The next few days were a mixture of events, I watched a man teaching the children to dance the Zulu way and in the evening I watched a rehearsal of the Young Zulu Warrior concert preparing for a tour of Germany and Holland in March. Heather came too and it was so funny to see her being followed by a pony, sheep and dogs. It was quit difficult trying to film the proceedings with a sheep nudging my arm. Heather was also nursing one of our crèche babes who is nearly one year old now. She has been at GGA since she was about 1 month old and came from hospital after being found in a forest.

One day I got my shift wrong, which upset me a lot but it didn't matter as a Canadian family had arrived so were helping out at the crèche. One of the gogos gave me a big hug and she knew I was missing my own family. The father was a teacher so it was ok to take their two daughters out of school. He was going to be helping at our pre-school and the mother was going to get involved with the farm in another place nearby. She was also going to help out at the crèche sometimes so I showed her how to use the nebuliser at the clinic. Sometimes we brought the toddlers to play near our rondavel so that they could play in a paddling pool we had and a climbing frame. Also sometimes the older ones would get too rough with them so it made a change to do something different.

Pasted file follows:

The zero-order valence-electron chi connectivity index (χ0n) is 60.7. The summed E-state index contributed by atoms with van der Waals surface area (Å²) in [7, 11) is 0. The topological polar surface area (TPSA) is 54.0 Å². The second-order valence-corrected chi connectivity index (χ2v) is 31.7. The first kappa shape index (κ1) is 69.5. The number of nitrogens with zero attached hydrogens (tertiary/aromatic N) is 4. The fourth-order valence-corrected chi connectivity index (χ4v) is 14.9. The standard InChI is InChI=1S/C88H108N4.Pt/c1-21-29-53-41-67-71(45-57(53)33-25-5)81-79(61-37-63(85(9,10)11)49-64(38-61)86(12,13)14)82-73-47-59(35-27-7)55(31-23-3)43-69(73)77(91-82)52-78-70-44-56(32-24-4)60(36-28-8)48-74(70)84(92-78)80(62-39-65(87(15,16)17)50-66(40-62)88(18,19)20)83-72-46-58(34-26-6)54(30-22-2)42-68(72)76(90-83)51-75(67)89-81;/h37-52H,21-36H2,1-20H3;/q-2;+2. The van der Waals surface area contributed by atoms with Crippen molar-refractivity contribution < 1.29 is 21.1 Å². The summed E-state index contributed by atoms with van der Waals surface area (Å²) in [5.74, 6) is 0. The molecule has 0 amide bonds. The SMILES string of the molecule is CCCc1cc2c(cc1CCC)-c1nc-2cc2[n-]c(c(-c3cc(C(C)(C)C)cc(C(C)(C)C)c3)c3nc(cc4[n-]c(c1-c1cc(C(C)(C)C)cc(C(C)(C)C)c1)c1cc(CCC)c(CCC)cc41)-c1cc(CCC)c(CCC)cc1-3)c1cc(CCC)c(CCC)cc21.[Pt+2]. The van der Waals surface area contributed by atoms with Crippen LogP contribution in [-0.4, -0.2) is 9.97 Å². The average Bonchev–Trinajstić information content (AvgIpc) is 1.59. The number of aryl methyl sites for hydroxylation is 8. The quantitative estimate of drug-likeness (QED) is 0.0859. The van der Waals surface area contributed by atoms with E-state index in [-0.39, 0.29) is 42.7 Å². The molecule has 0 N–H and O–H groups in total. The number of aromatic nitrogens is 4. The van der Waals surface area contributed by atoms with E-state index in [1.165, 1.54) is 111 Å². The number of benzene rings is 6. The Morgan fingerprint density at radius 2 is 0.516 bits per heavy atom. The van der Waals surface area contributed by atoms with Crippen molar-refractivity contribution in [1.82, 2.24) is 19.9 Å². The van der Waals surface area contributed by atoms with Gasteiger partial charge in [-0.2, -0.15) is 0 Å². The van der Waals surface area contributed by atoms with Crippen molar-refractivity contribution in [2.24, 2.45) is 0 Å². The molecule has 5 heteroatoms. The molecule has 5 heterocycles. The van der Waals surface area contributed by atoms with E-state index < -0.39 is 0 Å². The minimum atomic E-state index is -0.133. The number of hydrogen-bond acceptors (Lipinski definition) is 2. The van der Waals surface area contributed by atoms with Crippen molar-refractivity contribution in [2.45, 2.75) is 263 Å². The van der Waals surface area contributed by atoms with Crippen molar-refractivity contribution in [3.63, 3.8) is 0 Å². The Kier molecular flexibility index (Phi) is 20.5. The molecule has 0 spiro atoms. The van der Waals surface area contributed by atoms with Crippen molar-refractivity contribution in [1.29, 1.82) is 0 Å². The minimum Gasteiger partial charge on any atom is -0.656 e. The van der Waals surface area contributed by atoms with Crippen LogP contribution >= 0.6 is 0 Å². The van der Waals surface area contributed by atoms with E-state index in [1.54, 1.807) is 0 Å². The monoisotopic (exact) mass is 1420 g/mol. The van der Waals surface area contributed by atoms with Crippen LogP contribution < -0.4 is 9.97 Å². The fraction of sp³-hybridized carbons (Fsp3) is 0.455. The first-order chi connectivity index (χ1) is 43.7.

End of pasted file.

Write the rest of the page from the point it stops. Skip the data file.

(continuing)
One of the girls who arrived the same day as me came down to our rondavel in tears. It seems that some of the teenage girls were giving her a hard time with bad behaviour. So one of my housemates who is in the same team with these girls gave them a good talking to about their unkindness and that she would not give them some gifts she had received from her family in America until they improved their attitude towards the new volunteer. It worked so a few days later things were much improved and they got their gifts of pretty clothes form America.

There were several dramatic thunderstorms with torrential rain and very loud thunder and lightning. The rain came into our house like a river, as there is no sealing between the floor and walls. In the crèche area it was very scary as the thunder made the tin roofs rattle but the babes took no notice and carried in playing while the volunteers were frightened. The Zulu Gogos did not bath the children that night though.

The older children go to school in a big white bus donated by Oprah Winfrey and the children look smart in their blue school uniforms. When they come home after school they have to change their clothes immediately.